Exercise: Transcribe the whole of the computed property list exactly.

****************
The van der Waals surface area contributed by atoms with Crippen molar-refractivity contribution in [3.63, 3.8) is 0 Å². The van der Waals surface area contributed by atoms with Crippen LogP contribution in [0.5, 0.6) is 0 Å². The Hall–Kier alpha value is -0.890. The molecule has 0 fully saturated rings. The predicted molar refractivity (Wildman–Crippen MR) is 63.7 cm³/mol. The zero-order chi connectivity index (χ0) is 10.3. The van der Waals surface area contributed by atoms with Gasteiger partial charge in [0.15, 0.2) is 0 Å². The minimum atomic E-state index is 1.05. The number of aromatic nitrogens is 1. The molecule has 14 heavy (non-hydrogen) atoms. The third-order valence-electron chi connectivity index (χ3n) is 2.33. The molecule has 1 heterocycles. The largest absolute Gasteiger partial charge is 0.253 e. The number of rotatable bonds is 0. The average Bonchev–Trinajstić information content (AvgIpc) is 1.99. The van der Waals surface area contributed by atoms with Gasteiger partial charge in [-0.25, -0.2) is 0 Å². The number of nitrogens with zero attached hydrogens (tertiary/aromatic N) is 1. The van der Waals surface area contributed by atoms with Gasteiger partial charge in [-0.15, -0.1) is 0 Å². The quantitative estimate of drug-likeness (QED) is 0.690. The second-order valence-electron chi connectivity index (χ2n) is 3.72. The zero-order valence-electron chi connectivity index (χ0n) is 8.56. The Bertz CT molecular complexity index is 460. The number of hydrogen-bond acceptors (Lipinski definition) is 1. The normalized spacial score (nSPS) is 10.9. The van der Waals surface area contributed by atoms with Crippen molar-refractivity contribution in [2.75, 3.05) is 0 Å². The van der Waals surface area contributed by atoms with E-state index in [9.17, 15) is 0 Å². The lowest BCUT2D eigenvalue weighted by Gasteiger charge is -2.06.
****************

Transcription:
The van der Waals surface area contributed by atoms with Crippen molar-refractivity contribution in [3.63, 3.8) is 0 Å². The van der Waals surface area contributed by atoms with Crippen LogP contribution in [0.5, 0.6) is 0 Å². The Hall–Kier alpha value is -0.890. The molecule has 0 fully saturated rings. The predicted molar refractivity (Wildman–Crippen MR) is 63.7 cm³/mol. The zero-order chi connectivity index (χ0) is 10.3. The van der Waals surface area contributed by atoms with Gasteiger partial charge in [0.15, 0.2) is 0 Å². The minimum atomic E-state index is 1.05. The number of aromatic nitrogens is 1. The molecule has 14 heavy (non-hydrogen) atoms. The third-order valence-electron chi connectivity index (χ3n) is 2.33. The molecule has 1 heterocycles. The largest absolute Gasteiger partial charge is 0.253 e. The number of rotatable bonds is 0. The average Bonchev–Trinajstić information content (AvgIpc) is 1.99. The van der Waals surface area contributed by atoms with Gasteiger partial charge in [-0.25, -0.2) is 0 Å². The number of nitrogens with zero attached hydrogens (tertiary/aromatic N) is 1. The van der Waals surface area contributed by atoms with Gasteiger partial charge in [-0.15, -0.1) is 0 Å². The quantitative estimate of drug-likeness (QED) is 0.690. The second-order valence-electron chi connectivity index (χ2n) is 3.72. The zero-order valence-electron chi connectivity index (χ0n) is 8.56. The Bertz CT molecular complexity index is 460. The number of hydrogen-bond acceptors (Lipinski definition) is 1. The normalized spacial score (nSPS) is 10.9. The van der Waals surface area contributed by atoms with Crippen molar-refractivity contribution in [2.75, 3.05) is 0 Å². The van der Waals surface area contributed by atoms with E-state index in [9.17, 15) is 0 Å². The lowest BCUT2D eigenvalue weighted by Gasteiger charge is -2.06.